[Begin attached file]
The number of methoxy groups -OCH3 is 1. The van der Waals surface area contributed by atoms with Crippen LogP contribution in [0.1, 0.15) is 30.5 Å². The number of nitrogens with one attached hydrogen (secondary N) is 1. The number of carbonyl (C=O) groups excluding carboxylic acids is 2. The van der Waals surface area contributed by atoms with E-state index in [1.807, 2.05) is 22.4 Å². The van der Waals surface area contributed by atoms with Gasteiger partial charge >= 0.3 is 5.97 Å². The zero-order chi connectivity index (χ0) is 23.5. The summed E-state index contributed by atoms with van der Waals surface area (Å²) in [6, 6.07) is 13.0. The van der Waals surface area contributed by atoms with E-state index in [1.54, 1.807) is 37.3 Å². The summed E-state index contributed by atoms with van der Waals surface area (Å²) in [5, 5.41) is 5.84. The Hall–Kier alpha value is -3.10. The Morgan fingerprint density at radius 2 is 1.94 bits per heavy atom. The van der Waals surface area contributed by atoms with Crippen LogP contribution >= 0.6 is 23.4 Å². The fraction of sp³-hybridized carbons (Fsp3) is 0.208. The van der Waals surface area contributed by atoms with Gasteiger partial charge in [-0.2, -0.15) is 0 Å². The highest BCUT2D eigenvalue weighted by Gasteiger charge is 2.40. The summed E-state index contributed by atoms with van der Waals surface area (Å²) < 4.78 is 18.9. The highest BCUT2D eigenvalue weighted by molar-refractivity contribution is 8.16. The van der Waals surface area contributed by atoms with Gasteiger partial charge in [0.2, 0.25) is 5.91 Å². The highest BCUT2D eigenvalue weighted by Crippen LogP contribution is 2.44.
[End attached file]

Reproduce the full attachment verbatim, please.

The number of methoxy groups -OCH3 is 1. The van der Waals surface area contributed by atoms with Crippen LogP contribution in [0.1, 0.15) is 30.5 Å². The number of nitrogens with one attached hydrogen (secondary N) is 1. The number of carbonyl (C=O) groups excluding carboxylic acids is 2. The van der Waals surface area contributed by atoms with E-state index in [1.807, 2.05) is 22.4 Å². The van der Waals surface area contributed by atoms with Gasteiger partial charge >= 0.3 is 5.97 Å². The zero-order chi connectivity index (χ0) is 23.5. The summed E-state index contributed by atoms with van der Waals surface area (Å²) in [6, 6.07) is 13.0. The van der Waals surface area contributed by atoms with E-state index in [1.54, 1.807) is 37.3 Å². The summed E-state index contributed by atoms with van der Waals surface area (Å²) in [5, 5.41) is 5.84. The Hall–Kier alpha value is -3.10. The Morgan fingerprint density at radius 2 is 1.94 bits per heavy atom. The van der Waals surface area contributed by atoms with Crippen LogP contribution >= 0.6 is 23.4 Å². The fraction of sp³-hybridized carbons (Fsp3) is 0.208. The van der Waals surface area contributed by atoms with Gasteiger partial charge in [-0.2, -0.15) is 0 Å². The highest BCUT2D eigenvalue weighted by Gasteiger charge is 2.40. The summed E-state index contributed by atoms with van der Waals surface area (Å²) < 4.78 is 18.9. The highest BCUT2D eigenvalue weighted by molar-refractivity contribution is 8.16. The van der Waals surface area contributed by atoms with Gasteiger partial charge in [0.2, 0.25) is 5.91 Å². The highest BCUT2D eigenvalue weighted by Crippen LogP contribution is 2.44.